Prevention of conflict situations
Knowing the potential consequences of culturally biased assumptions and displays, it is important that you look for strategies to eliminate and prevent such problems. Intervention is required at both the service level and the individual level.
Interventions at service level
Ensure your agency is culturally inclusive and provides a welcoming physical environment in which people of diverse cultures would feel welcome.
- Ensure you have posters and wall decorations that depict the diversity of Australia’s population, e.g. Aboriginal dot paintings, pictures of children with a range of skin colours and facial features sharing fun activities, pictures of young people or people with a disability participating in community life.
- Play areas should include a range of toys and activities that reflect the diversity of age and cultural background of the children of clients, e.g. black dolls as well as white dolls, puzzles, and picture books that depict people of CALD backgrounds.
- Provide regular training for staff, to develop knowledge of cross-cultural practice and cultural sensitivity.
- When your client group includes CALD clients or clients with a disability, it is important to ensure that your service consults with peak bodies or client advocacy groups, to ensure the service you are delivering is culturally appropriate and well targeted.
- Employ bilingual staff or ethnic-specific workers to provide bilingual/bicultural services and also improve knowledge of cross-cultural practice.
- Remove any signage or wall decorations which might be considered offensive. An example could be a calendar which depicts scantily clad men or women ─ this may offend.
- Create an open and transparent environment where staff and clients are fully informed of their rights to lodge a grievance or raise a concern with the service provider, and are provided with support if and when that occurs.
Interventions at Individual level
It is important that individual workers take responsibility for ensuring the service they deliver is culturally sensitive and appropriate. To do this you need to:
- attend any training in cross-cultural awareness that is offered by your employer
- personally research information about the cultural background of your clients and test out this information with the clients to ensure the knowledge gained is accurate and pertains to your specific clients
- self-examine your own biases and prejudices when working cross-culturally and be continually aware of the consequences of bias
- remain aware of the anti-discrimination and equal opportunity policy within your workplace.
Action Research: Policies and procedures for conflict resolution and grievance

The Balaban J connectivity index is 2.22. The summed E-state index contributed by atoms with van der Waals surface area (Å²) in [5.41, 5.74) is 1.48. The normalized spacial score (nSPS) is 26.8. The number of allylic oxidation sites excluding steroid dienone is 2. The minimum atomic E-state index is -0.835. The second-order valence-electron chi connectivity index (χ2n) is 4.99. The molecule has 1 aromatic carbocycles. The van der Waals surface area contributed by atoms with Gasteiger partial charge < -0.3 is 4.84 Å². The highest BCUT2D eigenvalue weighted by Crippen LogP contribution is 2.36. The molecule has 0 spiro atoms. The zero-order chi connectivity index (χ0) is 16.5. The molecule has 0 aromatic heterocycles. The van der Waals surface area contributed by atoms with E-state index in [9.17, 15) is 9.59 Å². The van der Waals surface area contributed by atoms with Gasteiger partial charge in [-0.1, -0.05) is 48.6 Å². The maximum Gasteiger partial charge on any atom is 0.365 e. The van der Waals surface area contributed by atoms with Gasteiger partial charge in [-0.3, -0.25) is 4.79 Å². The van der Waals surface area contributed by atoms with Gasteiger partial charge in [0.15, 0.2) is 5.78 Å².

Activity: Causes of cross-cultural conflict
Make a list of potential causes of cultural bias, discrimination and conflicts when working with CALD clients and co-workers.
Potential causes of cultural bias assumptions may include:
- personal negative experience
- lack of cultural sensitivity
- lack of knowledge of cross-cultural practice skills
- pressure to fulfil job requirements.
Case study: Client service
Read the following case study and complete the task that follows.
A German man in his late 60s with a disability is seeking a service from your organisation. He is walking with the aid of a walking frame. You believe all Germans are bossy and abrupt, for example, they say things like, ‘You will serve me now, yes?’ You also believe they rarely say ‘please’.
When you meet the client, you appear dismissive and insensitive to his needs. You leave the client standing and waiting for 15 minutes while you serve other clients. Finally the man is attended to by a second officer who later approaches you to find out why you ignored him. You tell the other officer that Germans are not usually shy. If he wanted more assistance, he should have called out loudly so he could be heard.
The next visit, the client asks specifically to see the second officer.
- What are the likely reasons for the client not turning up or requesting a different officer for his next appointment?
The likely reasons for the client requesting a particular officer on his next visit include:
- cultural bias towards the German people due to lack of understanding of the German language and culture
- lack of consideration for a person with a disability, making him stand for a long period.
- Do you think this worker acted in an ethical or reasonable manner? If you were this worker's supervisor, what approach would you take with him?
The worker’s actions were neither ethical nor reasonable. He was making assumptions based on a previous experience of his own. He apparently has little knowledge of the inflection in the German language, which often sounds rude and abrupt when Germans speak English.
As the worker’s supervisor, it would be advisable for you to arrange some cross-cultural training for this person.
- What strategies could be used to prevent such conflict/bias from happening again?